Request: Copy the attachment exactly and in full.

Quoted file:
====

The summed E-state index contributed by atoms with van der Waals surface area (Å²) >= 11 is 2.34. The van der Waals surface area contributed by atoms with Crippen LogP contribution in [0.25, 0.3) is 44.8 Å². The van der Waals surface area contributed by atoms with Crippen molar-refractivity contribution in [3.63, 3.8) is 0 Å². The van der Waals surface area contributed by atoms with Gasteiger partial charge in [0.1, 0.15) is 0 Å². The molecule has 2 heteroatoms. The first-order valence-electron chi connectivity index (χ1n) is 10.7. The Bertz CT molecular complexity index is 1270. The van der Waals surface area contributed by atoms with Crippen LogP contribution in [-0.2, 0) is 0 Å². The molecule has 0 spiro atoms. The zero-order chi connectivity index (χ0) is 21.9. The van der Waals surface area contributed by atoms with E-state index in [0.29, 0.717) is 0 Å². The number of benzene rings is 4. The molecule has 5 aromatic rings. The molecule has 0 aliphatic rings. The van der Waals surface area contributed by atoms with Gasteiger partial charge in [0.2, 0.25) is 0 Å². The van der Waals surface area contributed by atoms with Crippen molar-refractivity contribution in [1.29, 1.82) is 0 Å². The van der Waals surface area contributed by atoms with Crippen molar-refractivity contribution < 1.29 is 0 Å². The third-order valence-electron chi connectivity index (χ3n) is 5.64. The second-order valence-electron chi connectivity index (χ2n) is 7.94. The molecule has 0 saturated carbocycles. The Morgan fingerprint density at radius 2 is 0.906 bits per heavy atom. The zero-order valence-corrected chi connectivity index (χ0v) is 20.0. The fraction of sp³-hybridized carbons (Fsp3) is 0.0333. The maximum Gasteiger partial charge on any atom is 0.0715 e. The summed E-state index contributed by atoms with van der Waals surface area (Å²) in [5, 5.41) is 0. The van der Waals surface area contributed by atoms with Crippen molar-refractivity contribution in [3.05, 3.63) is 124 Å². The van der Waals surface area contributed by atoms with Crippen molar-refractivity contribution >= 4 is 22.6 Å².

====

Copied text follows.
The summed E-state index contributed by atoms with van der Waals surface area (Å²) >= 11 is 2.34. The van der Waals surface area contributed by atoms with Crippen LogP contribution in [0.25, 0.3) is 44.8 Å². The van der Waals surface area contributed by atoms with Crippen molar-refractivity contribution in [3.63, 3.8) is 0 Å². The van der Waals surface area contributed by atoms with Gasteiger partial charge in [0.1, 0.15) is 0 Å². The molecule has 2 heteroatoms. The first-order valence-electron chi connectivity index (χ1n) is 10.7. The Bertz CT molecular complexity index is 1270. The van der Waals surface area contributed by atoms with Crippen LogP contribution in [-0.2, 0) is 0 Å². The molecule has 0 spiro atoms. The zero-order chi connectivity index (χ0) is 21.9. The van der Waals surface area contributed by atoms with E-state index in [0.29, 0.717) is 0 Å². The number of benzene rings is 4. The molecule has 5 aromatic rings. The molecule has 0 aliphatic rings. The van der Waals surface area contributed by atoms with Gasteiger partial charge in [0.2, 0.25) is 0 Å². The van der Waals surface area contributed by atoms with Crippen molar-refractivity contribution in [1.29, 1.82) is 0 Å². The van der Waals surface area contributed by atoms with Crippen molar-refractivity contribution < 1.29 is 0 Å². The third-order valence-electron chi connectivity index (χ3n) is 5.64. The second-order valence-electron chi connectivity index (χ2n) is 7.94. The molecule has 0 saturated carbocycles. The Morgan fingerprint density at radius 2 is 0.906 bits per heavy atom. The zero-order valence-corrected chi connectivity index (χ0v) is 20.0. The fraction of sp³-hybridized carbons (Fsp3) is 0.0333. The maximum Gasteiger partial charge on any atom is 0.0715 e. The summed E-state index contributed by atoms with van der Waals surface area (Å²) in [5, 5.41) is 0. The van der Waals surface area contributed by atoms with Crippen molar-refractivity contribution in [3.05, 3.63) is 124 Å². The van der Waals surface area contributed by atoms with Crippen molar-refractivity contribution >= 4 is 22.6 Å².